The State Worker

Licensed state worker admitted federal felony, kept working for California

State officials want to know how a woman licensed as both a nurse and psychiatric technician could admit to a federal felony and then continue to work at Patton State Hospital – even after she was sentenced and on parole.

Angela Alicia Sanker, whom state records identify as Angela Jackson, remains licensed despite a 2014 sentence for fraudulently obtaining a passport. Felony convictions are grounds for the state to revoke medical professionals’ licenses.

But beyond that, the Sanker case reveals a slack in bureaucratic trip wires that are supposed to run between government agencies when a licensed public employee in a hospital, prison or law enforcement agency runs afoul of the law.

A spokesman for the Board of Vocational Nursing and Psychiatric Technicians that licensed Sanker said officials there didn’t know about her 2013 federal indictment and sentencing last year until a Sacramento Bee reporter called on Wednesday, despite laws that require federal and state agencies to share such information.

“When it comes to her arrest notification,” Russ Heimerich said, “we did not get one.”

Nor did the board know about Sanker’s plea agreement, which reduced her sentence from the maximum penalty of 10 years in federal prison and a fine of up to $250,000 to two years of federal probation.

Sanker’s attorney, Steven Kahn, said his client did nothing wrong aside from making a “poor decision” to fraudulently obtain a passport and was an “exemplary” state employee. And, he said, her bosses at Patton knew about the federal crime.

“She was here legally, but she was not a citizen,” Kahn said. “She is paying her debt to society.”

When she was licensed, she presented a Social Security number. It might have been legitimate. It might not have been.

Russ Heimerich, speaking for the Board of Vocational Nursing and Psychiatric Technicians

Now that the licensing board is aware of the matter, it is launching an investigation, Heimerich said, that will also “look into the veracity” of Sanker’s 1996 nursing license, for which she was never fingerprinted.

“When she was licensed, she presented a Social Security number,” Heimerich said. “It might have been legitimate. It might not have been.”

The Department of State Hospitals, which employed Sanker as a unit supervisor at Patton in Southern California, was similarly unaware of her crime, spokesman Ralph Montano said.

Reached by telephone at her San Bernardino home on Wednesday, Sanker declined to answer questions about her case, other than to assert that she “had a visa since 1999.”

Court records indicate that Sanker obtained a passport in 2004 by using a false name, “Angelique Monique Jackson,” a false Social Security number and false claims that she was born in Los Angeles in 1967.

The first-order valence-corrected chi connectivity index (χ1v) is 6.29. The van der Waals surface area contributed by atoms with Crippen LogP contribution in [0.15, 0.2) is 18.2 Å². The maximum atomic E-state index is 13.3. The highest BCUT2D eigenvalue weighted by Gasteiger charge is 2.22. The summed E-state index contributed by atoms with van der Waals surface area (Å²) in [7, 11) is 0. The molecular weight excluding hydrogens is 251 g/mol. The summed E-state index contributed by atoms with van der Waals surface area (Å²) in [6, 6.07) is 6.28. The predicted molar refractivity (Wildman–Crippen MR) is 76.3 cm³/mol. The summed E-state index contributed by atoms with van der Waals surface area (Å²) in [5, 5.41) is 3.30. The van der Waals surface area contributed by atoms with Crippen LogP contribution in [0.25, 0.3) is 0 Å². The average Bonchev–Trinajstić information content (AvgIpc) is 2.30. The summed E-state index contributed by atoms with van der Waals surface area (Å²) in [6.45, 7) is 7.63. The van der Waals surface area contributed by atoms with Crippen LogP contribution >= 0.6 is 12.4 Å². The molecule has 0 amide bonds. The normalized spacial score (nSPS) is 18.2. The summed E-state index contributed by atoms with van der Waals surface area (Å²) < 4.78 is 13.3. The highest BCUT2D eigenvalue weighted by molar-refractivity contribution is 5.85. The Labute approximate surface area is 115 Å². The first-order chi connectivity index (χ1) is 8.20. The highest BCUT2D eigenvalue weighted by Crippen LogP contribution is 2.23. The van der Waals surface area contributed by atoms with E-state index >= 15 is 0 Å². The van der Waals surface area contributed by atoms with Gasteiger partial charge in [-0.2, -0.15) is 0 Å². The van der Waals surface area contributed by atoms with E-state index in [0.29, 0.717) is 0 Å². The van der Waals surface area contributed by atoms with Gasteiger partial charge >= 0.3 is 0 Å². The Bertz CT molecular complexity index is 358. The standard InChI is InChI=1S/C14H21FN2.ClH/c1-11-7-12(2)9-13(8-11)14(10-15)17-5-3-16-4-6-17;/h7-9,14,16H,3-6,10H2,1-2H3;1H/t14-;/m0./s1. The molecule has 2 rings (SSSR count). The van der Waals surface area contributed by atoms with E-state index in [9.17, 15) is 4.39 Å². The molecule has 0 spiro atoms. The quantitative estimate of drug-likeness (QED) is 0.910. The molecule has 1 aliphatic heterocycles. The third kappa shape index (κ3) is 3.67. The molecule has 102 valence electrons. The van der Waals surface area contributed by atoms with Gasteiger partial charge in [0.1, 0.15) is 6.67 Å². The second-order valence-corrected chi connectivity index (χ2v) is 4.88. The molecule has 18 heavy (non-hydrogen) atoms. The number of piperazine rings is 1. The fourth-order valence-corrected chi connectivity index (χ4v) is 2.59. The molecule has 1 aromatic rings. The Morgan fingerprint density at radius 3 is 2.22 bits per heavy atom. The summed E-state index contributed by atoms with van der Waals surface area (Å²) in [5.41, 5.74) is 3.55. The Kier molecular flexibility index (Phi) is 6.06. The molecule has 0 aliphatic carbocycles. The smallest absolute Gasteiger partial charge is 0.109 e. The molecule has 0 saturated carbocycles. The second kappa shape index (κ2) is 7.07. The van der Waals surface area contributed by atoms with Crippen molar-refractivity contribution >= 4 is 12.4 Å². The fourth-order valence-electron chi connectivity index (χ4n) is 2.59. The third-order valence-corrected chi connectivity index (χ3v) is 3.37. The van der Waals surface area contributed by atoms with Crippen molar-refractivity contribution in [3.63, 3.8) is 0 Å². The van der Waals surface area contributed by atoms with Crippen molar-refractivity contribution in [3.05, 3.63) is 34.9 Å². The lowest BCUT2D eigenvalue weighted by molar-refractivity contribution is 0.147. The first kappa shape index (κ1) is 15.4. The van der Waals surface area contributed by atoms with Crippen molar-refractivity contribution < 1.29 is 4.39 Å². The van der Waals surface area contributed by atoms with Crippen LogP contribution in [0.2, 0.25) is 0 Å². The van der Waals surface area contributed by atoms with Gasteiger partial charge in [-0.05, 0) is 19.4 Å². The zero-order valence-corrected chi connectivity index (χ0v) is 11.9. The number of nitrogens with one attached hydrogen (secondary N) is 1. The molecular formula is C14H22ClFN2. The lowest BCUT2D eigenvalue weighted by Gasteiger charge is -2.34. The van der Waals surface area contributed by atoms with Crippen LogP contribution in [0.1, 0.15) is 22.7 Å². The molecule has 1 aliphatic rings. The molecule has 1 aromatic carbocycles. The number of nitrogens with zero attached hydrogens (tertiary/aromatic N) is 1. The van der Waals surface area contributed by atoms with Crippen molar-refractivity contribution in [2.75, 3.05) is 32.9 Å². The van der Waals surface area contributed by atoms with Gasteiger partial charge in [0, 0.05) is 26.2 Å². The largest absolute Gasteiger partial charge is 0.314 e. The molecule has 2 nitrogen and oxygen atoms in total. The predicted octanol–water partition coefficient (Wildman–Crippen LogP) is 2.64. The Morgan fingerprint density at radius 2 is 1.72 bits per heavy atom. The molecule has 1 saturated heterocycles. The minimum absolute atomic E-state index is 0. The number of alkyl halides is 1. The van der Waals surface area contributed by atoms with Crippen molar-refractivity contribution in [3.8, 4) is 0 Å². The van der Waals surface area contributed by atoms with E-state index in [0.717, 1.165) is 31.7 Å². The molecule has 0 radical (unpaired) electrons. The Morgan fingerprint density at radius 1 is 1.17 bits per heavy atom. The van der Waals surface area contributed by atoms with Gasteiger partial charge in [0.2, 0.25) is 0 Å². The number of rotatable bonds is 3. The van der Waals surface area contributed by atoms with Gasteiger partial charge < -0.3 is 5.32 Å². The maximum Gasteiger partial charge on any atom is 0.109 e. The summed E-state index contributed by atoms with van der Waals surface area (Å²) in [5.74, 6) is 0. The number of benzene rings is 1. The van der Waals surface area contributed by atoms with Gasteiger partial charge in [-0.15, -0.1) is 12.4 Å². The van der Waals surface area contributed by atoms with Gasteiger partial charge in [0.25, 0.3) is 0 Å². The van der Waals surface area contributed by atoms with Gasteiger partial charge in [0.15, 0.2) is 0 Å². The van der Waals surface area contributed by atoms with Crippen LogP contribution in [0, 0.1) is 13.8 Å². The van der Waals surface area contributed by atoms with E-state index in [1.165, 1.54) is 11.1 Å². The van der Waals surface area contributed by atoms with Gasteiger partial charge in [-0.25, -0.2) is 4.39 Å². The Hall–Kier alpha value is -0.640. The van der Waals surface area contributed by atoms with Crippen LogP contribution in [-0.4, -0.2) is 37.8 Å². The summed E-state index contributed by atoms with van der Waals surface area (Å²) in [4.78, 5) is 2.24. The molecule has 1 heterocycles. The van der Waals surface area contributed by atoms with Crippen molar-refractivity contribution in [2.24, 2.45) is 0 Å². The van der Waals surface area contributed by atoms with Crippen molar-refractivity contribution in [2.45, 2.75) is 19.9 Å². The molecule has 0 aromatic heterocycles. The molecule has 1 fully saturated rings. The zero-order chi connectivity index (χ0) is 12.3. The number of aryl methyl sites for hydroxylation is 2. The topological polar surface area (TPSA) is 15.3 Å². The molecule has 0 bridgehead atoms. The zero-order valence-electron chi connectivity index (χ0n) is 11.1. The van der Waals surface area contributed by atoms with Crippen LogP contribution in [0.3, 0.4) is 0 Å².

In fact, according to the plea agreement, Sanker was born in Jamaica in 1956. She told the court that she came to America on a visa in 1985. She, her son and her husband, Ransford Sanker, fled to escape threats against her family, she told the court in her personal statement, by individuals whom her husband owed money. The couple divorced in 1999.

Meanwhile, in 1996, she received state licensing as both a psychiatric technician and a licensed vocational nurse, state records show. In 1999, she took a state job as a psychiatric technician.

However, Heimerich said, when Sanker received her license in the mid-1990s, the state did not fingerprint LVNs or psychiatric technicians. Although the state later applied the requirement retroactively, Sanker’s file lacks those records.

Heimerich said it is not clear why, but her case is not unique. About 4,000 other longtime LVNs and psychiatric technicians, roughly 3 percent of those licensed by the board, do not have fingerprints on file. The board this week sent letters reminding that group that they must be fingerprinted, Heimerich said.

Sanker’s position with the Department of State Hospitals is classified as a public-safety job. Beyond the usual professional state licensing, state hospital medical staff undergo Justice Department background checks akin to those mandated for police and prison job candidates.

In 2004, Sanker had been employed for five years when she heard that her mother in Jamaica was seriously ill: “She was asking to see me and ... refusing to eat,” Sanker wrote in her statement to the court.

Out of desperation, she gave $10,000 to a man she met at a market who said he was an immigration attorney, she wrote, and more money to a woman who said her name was Angelique Jackson. Sanker said she used the woman’s information to obtain the passport.

Federal authorities somehow became aware of the fraud and nine years later indicted Sanker. She pleaded guilty in Riverside federal court after agreeing to the reduced sentence, which was filed March 2014, court records show. The terms included four months of home detention and electronic-location monitoring.

State Hospitals records show that Sanker continued to work at Patton State Hospital until May 9, 2014, Montano said in an email. She then used leave credits to continue receiving paychecks and benefits through Sept. 30, 2014.

At that point, according to CalPERS records, Sanker retired as a unit supervisor with 16 years and 218 days of service time on the books, including the months after her parole was filed. Her October pension amount: $2,917.

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